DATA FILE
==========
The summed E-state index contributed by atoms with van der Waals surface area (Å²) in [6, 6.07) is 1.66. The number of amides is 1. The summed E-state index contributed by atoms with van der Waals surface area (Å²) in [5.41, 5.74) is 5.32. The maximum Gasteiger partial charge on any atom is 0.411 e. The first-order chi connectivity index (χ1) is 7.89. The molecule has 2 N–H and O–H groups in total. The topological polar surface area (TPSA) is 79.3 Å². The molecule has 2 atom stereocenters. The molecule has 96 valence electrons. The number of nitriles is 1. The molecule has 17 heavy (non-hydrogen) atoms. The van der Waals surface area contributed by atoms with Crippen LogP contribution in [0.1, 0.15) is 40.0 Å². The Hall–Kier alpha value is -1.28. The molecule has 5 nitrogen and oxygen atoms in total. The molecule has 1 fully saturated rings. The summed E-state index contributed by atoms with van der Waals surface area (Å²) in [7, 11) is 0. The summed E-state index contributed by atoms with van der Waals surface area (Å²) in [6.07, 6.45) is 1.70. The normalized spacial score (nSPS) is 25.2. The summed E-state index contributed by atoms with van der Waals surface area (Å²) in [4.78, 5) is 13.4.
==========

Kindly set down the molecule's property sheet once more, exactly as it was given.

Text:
The summed E-state index contributed by atoms with van der Waals surface area (Å²) in [6, 6.07) is 1.66. The number of amides is 1. The summed E-state index contributed by atoms with van der Waals surface area (Å²) in [5.41, 5.74) is 5.32. The maximum Gasteiger partial charge on any atom is 0.411 e. The first-order chi connectivity index (χ1) is 7.89. The molecule has 2 N–H and O–H groups in total. The topological polar surface area (TPSA) is 79.3 Å². The molecule has 2 atom stereocenters. The molecule has 96 valence electrons. The number of nitriles is 1. The molecule has 17 heavy (non-hydrogen) atoms. The van der Waals surface area contributed by atoms with Crippen LogP contribution in [0.1, 0.15) is 40.0 Å². The Hall–Kier alpha value is -1.28. The molecule has 5 nitrogen and oxygen atoms in total. The molecule has 1 fully saturated rings. The summed E-state index contributed by atoms with van der Waals surface area (Å²) in [7, 11) is 0. The summed E-state index contributed by atoms with van der Waals surface area (Å²) in [6.07, 6.45) is 1.70. The normalized spacial score (nSPS) is 25.2. The summed E-state index contributed by atoms with van der Waals surface area (Å²) in [4.78, 5) is 13.4.